Permanent homes only as plans in Northumberland village set for approval

The public meeting in Beadnell on Northumberland Estates' outline plans for 45 homes to the south of Kennedy Green.
The public meeting in Beadnell on Northumberland Estates' outline plans for 45 homes to the south of Kennedy Green.

Controversial plans for new housing in a north Northumberland village with an extremely high number of second homes look set to get the go-ahead next week.

But the section 106 legal agreement for the outline application for 45 homes on land south of Kennedy Green in Beadnell will mean that all of the new properties would be secured for occupation by permanent residents.

The site of Northumberland Estates' outline plans for 45 homes to the south of Kennedy Green.

The site of Northumberland Estates' outline plans for 45 homes to the south of Kennedy Green.

The scheme has still been heavily opposed, sparking almost 200 objections and no letters of support. Beadnell Parish Council has also submitted extensive objections.

The development would comprise 13 two-bedroom homes, 23 three-bedroom dwellings and nine four-bedroom units.

Seven of the two-bed and two of the three-bed properties would be affordable homes – a 20 per cent provision on site.

A new access road would join from Swinhoe Road about 320 metres to the west of the site.

The proposed site is within the Northumberland Coast Area of Outstanding Beauty (AONB) and the planning officer’s report explains that ‘planning permission should be refused for major developments in such areas except in exceptional circumstances and where it can be demonstrated they are in the public interest’.

Given the scale of second and holiday-home ownership in Beadnell, it is the proposed restriction of the properties as permanent residences which means the development would meet this exceptional circumstances test.

This is only after it was agreed that this would apply to all of the new houses and in perpetuity.

Figures in the report show that at the 2011 census, 55.3 per cent (388) of household spaces had no usual residents – the highest in the county.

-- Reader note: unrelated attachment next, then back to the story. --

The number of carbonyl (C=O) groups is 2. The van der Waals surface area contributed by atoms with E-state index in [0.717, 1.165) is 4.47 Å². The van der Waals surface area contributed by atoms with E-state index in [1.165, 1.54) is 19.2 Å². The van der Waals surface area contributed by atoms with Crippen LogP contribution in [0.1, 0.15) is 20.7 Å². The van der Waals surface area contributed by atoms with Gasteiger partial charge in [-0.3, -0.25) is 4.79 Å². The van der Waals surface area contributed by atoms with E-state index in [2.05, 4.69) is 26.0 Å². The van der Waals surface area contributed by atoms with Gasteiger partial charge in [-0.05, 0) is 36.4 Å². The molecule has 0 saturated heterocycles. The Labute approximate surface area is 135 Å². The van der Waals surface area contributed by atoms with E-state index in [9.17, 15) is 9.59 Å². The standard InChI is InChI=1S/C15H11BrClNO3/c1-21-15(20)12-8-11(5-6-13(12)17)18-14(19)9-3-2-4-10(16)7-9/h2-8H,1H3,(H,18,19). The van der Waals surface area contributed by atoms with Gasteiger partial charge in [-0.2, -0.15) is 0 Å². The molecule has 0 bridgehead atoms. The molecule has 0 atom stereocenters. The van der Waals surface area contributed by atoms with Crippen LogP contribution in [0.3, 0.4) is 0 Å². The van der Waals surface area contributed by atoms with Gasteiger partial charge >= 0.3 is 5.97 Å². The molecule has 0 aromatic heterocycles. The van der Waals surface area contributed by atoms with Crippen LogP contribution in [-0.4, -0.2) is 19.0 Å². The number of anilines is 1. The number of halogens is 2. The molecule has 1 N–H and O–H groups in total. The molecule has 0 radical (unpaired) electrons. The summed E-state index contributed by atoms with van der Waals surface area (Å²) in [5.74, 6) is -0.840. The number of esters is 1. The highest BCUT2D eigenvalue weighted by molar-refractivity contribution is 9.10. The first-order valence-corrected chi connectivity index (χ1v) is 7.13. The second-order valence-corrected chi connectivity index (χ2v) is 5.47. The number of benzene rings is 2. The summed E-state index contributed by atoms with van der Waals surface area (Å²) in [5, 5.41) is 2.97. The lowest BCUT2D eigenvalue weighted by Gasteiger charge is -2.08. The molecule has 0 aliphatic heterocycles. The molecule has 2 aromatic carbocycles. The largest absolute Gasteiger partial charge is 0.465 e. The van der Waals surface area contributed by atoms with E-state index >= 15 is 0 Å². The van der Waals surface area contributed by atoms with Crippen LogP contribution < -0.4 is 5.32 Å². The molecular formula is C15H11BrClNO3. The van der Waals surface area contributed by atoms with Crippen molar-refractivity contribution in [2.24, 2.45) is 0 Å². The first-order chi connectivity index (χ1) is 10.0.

In April this year, 51.3 per cent (298) of dwellings registered for council tax were identified as second homes, while in July, 175 dwellings were registered as a holiday let for business tax purposes.

Again, both of these are the highest number of any parish in Northumberland.

The then recently-amended proposed section 106 agreement that would have meant the properties could only sell to permanent residents for the first 12 months was discussed at a public meeting in the village in October.

Campaigner Andy Brown, who has set up, and others felt that with this time limit, it would have little impact.

Mr Brown explained that of the 45, nine would be social or affordable homes and may go to locals, while another four are two-bedroom properties which may be purchased by people retiring to the village. That left 32 three and four-bedroom homes which most likely won’t sell to families because of the lack of jobs, school and infrastructure.

“It will not work for the benefit of Beadnell,” he said. “We must lodge as many objections as possible.”

Since then, two of the four-bedroom homes have been replaced by two-bedroom properties. This, coupled with the fact that the section 106 will now mean the homes have to be permanent residences in perpetuity, are improvements.

However, there were a number of other issues discussed at the meeting, with the strain on the sewerage and other utilities and the pressures of tourism and visitors on the roads and the car park – all of which already exist – among the key concerns.

Opening the meeting, organiser Carol Field said: “We don’t want (more houses), we don’t need them and there’s no economic justification for them.

“Everyone in the room can do something to defeat this. We are only at the outline stage now. We have the opportunity to stop this even starting.”

Mr Brown added that the aim was to persuade planning officer Neil Armstrong to recommend refusal to the committee members. “If there’s a recommendation for acceptance then we are probably shot beneath the water-line.”

But the recommendation is for approval and the outline application looks set to get the green light at Tuesday’s meeting of Northumberland County Council’s strategic planning committee.

As well as the affordable housing and the occupancy restriction, other requirements of the approval would be £25,000 and provision of signage for ecological mitigation plus £5,500 to extend the 30mph limit westwards on Swinhoe Road.